Thursday, March 01, 2012

Here comes Bishop Romney

In Mitt Romney, Community Organizer, I noted that Romney, in his capacities as the Mormon equivalent of parish priest and a bishop, actually engaged quite deeply in the lives of his fellow Mormons. I suggested  that he really has to invoke this experience to counter the perception that he's lived his life in a superrich bubble. Yesterday in Ohio, Sara Murray reports, Romney cracked that Mormon kimono a little:
On Wednesday afternoon, though, there were glimpses of a candidate who could connect with voters as he disclosed a more personal side, one that’s rarely seen during his campaign events.

He spoke about counseling the unemployed through his work with the Mormon Church. He said his religion is an “unusual religion in a number of respects,” because of the rotating minister program Mr. Romney participated in as a volunteer for roughly a decade.
I expect to hear more in this vein.

A second note about the submerged Mitt: in a much-cited column, E.J. Dionne highlights the extremism of Romney's current tax and spending plans and exhorts the media not let Romney use Santorum's extremism on social issues as a foil to cast himself as a moderate.  It's quite true: take Romney at his word, and he would radically cut taxes for the wealthy while increasing defense spending, necessitating the shredding of the safety net he says he'll "fix."

But to press his point, Dionne forecloses without discussion on Matt Miller's claim that "everyone knows Romney is basically a pragmatic centrist." It's true that no one should be sanguine that he will govern as such, given the commitments he's made. But it's also true that in his only experience in office, Romney raised substantial new revenue, sought state-level stimulus spending, and expanded the social safety net in a unique, game-changing way.  Furthermore, while he has failed to specify the tax expenditures he would close out to make his tax plans revenue neutral, making them revenue neutral is as much a campaign promise as cutting rates.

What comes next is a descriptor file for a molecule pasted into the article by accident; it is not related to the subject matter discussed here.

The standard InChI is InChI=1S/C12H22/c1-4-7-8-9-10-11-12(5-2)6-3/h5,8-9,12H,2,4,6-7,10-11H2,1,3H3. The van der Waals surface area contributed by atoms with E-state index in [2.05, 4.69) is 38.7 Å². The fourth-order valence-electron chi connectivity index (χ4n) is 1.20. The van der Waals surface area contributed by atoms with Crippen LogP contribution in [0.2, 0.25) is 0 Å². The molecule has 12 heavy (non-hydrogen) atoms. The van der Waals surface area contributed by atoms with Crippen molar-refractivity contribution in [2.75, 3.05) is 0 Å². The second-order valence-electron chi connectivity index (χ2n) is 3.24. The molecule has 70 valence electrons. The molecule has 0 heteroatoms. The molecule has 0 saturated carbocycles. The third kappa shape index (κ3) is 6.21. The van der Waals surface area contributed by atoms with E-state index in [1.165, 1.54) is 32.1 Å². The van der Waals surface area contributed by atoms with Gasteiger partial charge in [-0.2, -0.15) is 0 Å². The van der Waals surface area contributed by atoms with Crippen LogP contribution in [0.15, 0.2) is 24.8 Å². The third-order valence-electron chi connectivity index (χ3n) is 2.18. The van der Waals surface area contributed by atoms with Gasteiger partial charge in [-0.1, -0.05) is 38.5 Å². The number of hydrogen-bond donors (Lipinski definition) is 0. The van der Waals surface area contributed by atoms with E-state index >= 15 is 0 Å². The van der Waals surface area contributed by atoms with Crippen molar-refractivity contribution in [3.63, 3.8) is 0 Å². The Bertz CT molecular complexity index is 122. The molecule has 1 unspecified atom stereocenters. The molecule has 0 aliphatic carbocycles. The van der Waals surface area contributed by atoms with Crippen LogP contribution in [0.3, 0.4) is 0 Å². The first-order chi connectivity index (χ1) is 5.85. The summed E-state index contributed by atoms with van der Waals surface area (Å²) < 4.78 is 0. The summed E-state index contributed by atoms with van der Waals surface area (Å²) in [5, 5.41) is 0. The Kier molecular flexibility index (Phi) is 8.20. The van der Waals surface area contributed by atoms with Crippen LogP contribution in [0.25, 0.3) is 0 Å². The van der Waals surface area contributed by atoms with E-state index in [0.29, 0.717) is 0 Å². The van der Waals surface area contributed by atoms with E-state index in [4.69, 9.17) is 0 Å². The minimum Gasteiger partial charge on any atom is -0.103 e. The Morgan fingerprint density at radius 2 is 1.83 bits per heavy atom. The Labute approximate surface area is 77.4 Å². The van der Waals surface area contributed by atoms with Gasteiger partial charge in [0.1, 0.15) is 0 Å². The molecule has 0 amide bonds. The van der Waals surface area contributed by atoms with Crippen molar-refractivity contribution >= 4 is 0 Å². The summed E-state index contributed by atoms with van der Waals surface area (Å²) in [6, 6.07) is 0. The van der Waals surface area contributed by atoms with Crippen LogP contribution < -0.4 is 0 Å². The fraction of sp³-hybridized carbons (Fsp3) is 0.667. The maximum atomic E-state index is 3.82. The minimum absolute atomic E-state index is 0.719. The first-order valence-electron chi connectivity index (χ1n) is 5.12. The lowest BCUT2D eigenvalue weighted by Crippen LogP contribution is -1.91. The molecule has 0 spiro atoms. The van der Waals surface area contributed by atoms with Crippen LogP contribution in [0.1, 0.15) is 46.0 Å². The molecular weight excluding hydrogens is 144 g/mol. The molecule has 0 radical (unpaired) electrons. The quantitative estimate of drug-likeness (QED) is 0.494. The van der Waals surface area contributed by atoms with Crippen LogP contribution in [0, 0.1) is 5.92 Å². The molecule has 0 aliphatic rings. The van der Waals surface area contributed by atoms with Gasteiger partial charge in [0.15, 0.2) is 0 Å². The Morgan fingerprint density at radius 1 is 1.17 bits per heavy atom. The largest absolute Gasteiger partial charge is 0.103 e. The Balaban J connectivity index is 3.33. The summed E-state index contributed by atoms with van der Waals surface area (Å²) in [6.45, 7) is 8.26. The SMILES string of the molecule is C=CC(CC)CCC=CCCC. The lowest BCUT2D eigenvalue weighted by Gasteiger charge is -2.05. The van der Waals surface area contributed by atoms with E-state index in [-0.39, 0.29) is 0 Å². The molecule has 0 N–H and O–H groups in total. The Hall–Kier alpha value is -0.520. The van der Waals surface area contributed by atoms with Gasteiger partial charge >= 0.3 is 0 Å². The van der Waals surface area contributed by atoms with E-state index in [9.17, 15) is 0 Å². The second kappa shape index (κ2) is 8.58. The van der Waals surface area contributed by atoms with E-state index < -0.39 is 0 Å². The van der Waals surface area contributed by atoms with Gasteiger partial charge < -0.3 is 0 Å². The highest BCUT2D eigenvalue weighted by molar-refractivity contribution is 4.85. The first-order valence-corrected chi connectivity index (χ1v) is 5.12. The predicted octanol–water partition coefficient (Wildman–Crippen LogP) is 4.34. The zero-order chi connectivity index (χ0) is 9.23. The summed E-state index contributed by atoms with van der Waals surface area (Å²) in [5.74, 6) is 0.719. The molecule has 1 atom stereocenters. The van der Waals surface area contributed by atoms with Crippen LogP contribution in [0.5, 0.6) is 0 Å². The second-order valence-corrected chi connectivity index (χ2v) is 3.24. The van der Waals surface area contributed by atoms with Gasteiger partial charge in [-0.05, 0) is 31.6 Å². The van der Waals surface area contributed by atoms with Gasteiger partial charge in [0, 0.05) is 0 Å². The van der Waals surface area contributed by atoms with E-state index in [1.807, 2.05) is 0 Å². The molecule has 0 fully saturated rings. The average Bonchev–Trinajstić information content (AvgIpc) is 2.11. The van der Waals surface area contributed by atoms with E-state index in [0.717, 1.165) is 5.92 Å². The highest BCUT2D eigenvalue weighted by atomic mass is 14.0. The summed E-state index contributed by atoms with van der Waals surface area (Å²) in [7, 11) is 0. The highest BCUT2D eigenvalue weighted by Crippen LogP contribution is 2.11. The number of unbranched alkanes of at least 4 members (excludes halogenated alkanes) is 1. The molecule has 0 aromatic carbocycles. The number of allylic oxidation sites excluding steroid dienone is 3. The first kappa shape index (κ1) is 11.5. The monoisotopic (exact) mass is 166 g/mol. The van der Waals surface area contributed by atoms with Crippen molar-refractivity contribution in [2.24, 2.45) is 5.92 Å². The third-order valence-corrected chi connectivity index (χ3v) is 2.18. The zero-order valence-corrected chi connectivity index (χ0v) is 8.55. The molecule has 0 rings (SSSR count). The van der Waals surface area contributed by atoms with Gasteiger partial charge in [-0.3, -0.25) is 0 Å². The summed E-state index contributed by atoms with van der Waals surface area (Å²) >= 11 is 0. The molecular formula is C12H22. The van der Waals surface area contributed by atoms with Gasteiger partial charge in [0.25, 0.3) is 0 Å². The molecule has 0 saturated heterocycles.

Romney has proved uncommonly willing to reverse past positions and commitments.  With a Republican House and Senate, he would have no excuse or motive to do so.  But if he presides over a divided government, we may yet see a partial resurrection of moderate Mitt.


  1. So bascially Romeny is a spneless place holder as President leaning whichever way the congress - right wing Republican or left wing Democrat - pushes him -- tell me again why anyone would vote for that??

    1. I agree. He is not conservative enough for conservatives and not liberal enough for liberals...hell, I don't even think HE even knows who he is!


  2. "Mitt Romney makes plastic look real" I'll never forget reading that one - sums it up perfectly dontcha think?